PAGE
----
Apple funded study finds regular detection of irregular heartbeats with the Apple Watch
🎶 While my heart is still beating… 🎶
Comedian Vic Reeves once said 88.2% of statistics were made up on the spot.
Here’s a statistic that wasn’t made up: In a study conducted by Stanford Medicine and paid for by Apple, eighty-four percent of the people notified by their Apple Watch of an irregular heart rate were confirmed to be “in atrial fibrillation at the time of the notification.”
This wasn’t some small, cherry-picked study either. More than 400,000 participants from all 50 states were part of the data gathering exercise, with 0.5 percent of the participants receiving an irregular heart rhythm notification during the 8-month study. Of these, many took the opportunity to speak with their doctors afterward, likely leading to more productive conversations about their overall health.
The upshot of this is that the heart rate monitoring found on all models of the Apple Watch can “safely identify heart rate irregularities that subsequent testing confirmed to be atrial fibrillation, a leading cause of stroke and hospitalization in the United States,” the study notes. That makes the higher cost vs other wearables worth it to anyone in the at-risk demographics. Heck, it’s probably still worth it if you’re not in the at-risk demographics, strokes can be hard enough to detect and certainly are near-impossible to predict.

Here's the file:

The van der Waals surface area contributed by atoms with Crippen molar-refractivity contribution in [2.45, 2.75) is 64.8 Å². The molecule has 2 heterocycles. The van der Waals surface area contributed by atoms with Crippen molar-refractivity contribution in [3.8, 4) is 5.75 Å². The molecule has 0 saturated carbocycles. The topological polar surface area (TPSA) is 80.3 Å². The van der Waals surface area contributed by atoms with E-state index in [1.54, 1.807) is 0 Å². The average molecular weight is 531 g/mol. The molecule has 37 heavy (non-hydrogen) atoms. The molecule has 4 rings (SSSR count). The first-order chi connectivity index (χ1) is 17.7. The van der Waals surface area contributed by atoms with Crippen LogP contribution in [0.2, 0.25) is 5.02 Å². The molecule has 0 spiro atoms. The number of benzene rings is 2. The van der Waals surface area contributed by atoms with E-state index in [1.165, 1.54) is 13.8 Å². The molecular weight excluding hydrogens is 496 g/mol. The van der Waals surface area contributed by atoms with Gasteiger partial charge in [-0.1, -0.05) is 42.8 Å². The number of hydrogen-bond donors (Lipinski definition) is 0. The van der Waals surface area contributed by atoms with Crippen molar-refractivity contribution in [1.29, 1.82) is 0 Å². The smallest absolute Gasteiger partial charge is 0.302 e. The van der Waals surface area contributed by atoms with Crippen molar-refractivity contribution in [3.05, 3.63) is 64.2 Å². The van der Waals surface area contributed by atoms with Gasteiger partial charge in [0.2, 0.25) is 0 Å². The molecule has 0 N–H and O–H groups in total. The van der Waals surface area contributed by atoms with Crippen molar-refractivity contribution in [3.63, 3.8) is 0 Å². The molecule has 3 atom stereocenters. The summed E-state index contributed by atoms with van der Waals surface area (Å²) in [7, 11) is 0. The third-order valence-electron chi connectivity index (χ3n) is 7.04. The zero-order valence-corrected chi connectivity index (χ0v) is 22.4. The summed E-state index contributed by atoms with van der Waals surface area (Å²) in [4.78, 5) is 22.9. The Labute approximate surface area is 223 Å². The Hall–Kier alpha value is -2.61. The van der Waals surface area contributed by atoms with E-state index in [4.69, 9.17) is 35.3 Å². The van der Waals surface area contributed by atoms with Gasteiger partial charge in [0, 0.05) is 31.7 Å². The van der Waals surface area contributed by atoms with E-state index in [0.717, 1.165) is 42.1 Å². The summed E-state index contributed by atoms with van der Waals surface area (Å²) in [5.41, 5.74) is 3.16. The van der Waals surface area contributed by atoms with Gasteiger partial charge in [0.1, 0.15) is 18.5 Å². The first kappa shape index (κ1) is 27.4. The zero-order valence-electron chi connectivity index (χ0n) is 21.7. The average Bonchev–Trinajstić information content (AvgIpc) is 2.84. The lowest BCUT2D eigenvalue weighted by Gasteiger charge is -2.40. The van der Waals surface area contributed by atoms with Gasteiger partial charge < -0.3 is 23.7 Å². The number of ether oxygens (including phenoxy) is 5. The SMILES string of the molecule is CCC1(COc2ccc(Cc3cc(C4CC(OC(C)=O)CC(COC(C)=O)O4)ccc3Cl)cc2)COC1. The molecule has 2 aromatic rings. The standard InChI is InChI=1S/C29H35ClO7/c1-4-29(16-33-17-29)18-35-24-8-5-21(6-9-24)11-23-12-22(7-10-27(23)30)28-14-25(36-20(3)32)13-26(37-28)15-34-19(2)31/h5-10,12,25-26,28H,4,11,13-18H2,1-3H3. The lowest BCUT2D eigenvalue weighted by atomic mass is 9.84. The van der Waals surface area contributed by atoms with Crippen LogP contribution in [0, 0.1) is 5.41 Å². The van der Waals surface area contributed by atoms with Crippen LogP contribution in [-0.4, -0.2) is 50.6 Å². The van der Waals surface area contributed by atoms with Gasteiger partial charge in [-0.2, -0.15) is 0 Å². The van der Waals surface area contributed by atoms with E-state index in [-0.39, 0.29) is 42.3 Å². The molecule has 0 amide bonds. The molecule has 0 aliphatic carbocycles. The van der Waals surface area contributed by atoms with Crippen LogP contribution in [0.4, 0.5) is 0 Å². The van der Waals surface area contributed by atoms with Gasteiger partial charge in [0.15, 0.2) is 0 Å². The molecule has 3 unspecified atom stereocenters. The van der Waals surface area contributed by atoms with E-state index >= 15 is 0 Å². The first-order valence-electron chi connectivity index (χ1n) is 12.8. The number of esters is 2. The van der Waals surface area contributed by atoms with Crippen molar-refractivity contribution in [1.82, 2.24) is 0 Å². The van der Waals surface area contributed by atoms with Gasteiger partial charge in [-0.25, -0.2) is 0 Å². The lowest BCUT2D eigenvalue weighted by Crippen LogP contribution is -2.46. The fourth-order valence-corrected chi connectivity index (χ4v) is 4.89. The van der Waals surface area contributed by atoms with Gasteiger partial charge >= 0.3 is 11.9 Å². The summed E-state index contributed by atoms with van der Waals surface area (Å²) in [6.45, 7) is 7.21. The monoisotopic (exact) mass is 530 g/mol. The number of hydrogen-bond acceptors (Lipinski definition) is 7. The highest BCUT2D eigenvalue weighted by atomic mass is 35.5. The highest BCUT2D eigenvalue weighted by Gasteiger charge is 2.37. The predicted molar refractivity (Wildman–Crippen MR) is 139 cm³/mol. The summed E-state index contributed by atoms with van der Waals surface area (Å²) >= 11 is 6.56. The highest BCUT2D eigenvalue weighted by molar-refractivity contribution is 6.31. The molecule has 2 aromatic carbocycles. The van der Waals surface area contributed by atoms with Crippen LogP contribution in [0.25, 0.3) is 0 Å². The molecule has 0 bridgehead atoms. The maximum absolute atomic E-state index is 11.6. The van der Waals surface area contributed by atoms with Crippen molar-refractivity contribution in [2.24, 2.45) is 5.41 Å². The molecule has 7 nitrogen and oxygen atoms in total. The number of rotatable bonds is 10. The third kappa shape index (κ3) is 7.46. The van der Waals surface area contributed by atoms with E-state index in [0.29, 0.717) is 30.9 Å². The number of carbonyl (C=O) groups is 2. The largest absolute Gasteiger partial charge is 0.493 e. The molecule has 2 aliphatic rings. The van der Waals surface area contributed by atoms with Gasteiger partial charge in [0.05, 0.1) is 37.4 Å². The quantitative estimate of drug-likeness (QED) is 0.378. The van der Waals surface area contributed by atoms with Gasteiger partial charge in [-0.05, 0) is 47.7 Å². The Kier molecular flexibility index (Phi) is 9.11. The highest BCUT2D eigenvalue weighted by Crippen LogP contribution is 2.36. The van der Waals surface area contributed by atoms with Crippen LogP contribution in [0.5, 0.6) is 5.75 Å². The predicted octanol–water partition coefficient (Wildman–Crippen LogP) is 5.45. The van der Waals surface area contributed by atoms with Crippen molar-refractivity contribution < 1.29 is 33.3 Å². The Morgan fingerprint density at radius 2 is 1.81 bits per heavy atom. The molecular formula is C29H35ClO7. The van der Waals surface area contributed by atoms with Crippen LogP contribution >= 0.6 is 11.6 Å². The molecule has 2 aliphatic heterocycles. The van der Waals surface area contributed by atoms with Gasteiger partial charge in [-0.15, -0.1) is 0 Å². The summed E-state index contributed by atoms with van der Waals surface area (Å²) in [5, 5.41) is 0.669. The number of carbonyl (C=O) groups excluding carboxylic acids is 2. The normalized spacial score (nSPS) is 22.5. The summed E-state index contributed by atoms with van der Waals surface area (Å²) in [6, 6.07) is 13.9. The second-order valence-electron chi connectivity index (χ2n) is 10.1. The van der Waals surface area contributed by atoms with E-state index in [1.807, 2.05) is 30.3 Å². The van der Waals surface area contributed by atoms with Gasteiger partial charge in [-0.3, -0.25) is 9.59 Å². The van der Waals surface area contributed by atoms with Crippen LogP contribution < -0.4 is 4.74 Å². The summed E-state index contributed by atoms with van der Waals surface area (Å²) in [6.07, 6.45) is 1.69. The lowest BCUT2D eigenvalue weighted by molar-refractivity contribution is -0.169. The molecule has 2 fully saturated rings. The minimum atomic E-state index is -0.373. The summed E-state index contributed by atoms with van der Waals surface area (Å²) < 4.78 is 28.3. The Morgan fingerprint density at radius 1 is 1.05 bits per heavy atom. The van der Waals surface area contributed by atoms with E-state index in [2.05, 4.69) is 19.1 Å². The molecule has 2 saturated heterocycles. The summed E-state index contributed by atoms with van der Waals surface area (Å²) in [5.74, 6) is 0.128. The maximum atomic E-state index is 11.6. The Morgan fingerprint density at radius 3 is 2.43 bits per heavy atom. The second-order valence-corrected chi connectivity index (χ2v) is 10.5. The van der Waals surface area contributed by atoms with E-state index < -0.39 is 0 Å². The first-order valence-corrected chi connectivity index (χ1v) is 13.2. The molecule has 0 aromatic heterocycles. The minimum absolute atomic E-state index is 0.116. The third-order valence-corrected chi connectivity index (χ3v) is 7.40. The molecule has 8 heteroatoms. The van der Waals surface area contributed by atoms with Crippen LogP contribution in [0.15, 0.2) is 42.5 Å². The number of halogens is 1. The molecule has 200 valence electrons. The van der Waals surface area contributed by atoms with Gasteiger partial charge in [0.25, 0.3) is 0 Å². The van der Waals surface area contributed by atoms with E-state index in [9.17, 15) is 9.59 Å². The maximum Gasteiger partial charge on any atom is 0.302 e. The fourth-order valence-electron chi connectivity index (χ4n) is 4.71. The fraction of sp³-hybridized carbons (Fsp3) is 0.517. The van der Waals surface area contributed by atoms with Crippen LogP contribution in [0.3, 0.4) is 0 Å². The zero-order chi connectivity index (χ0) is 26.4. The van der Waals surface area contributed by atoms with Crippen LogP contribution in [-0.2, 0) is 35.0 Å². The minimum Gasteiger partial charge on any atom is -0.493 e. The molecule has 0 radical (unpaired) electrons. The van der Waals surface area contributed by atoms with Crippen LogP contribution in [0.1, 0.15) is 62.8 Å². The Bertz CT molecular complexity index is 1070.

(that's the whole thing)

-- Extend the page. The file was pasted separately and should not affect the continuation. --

With the Series 4 Apple Watch adding an ECG sensor, this study goes a long way to proving the niche of health-orientated wearables that Apple is repositioning the Apple Watch towards.
There’s a couple of other important takeaways from the study. Only 57-percent of participants that got a notification of possible atrial fibrillation actually went to the doctor to do anything about it. Apathy? Perhaps, or maybe it’s more indicative of the sorry state of health care in the US, where early detection is weighed against the cost of treatment.
The physician can use the information from the study, combine it with their assessment, and then guide clinical decisions around what to do with an alert.
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